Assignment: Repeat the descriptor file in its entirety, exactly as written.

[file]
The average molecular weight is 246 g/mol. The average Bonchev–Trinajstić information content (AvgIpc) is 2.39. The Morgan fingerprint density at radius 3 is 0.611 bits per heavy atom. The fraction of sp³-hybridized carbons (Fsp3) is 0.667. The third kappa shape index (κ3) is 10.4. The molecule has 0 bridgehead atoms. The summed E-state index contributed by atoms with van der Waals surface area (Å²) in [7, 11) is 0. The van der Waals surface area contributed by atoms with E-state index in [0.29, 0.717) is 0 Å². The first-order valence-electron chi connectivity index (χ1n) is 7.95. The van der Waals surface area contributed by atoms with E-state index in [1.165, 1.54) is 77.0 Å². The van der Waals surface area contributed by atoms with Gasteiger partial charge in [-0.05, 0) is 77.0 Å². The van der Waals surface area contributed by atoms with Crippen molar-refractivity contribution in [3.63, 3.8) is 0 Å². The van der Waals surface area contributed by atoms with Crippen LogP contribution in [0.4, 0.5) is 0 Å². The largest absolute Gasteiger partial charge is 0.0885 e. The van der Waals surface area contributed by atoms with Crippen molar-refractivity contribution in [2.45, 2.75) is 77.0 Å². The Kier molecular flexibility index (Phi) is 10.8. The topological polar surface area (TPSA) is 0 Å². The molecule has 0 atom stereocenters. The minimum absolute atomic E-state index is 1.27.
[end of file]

The average molecular weight is 246 g/mol. The average Bonchev–Trinajstić information content (AvgIpc) is 2.39. The Morgan fingerprint density at radius 3 is 0.611 bits per heavy atom. The fraction of sp³-hybridized carbons (Fsp3) is 0.667. The third kappa shape index (κ3) is 10.4. The molecule has 0 bridgehead atoms. The summed E-state index contributed by atoms with van der Waals surface area (Å²) in [7, 11) is 0. The van der Waals surface area contributed by atoms with E-state index in [0.29, 0.717) is 0 Å². The first-order valence-electron chi connectivity index (χ1n) is 7.95. The van der Waals surface area contributed by atoms with E-state index in [1.165, 1.54) is 77.0 Å². The van der Waals surface area contributed by atoms with Gasteiger partial charge in [-0.05, 0) is 77.0 Å². The van der Waals surface area contributed by atoms with Crippen molar-refractivity contribution in [3.63, 3.8) is 0 Å². The van der Waals surface area contributed by atoms with Crippen LogP contribution in [0.4, 0.5) is 0 Å². The largest absolute Gasteiger partial charge is 0.0885 e. The van der Waals surface area contributed by atoms with Crippen molar-refractivity contribution in [2.45, 2.75) is 77.0 Å². The Kier molecular flexibility index (Phi) is 10.8. The topological polar surface area (TPSA) is 0 Å². The molecule has 0 atom stereocenters. The minimum absolute atomic E-state index is 1.27.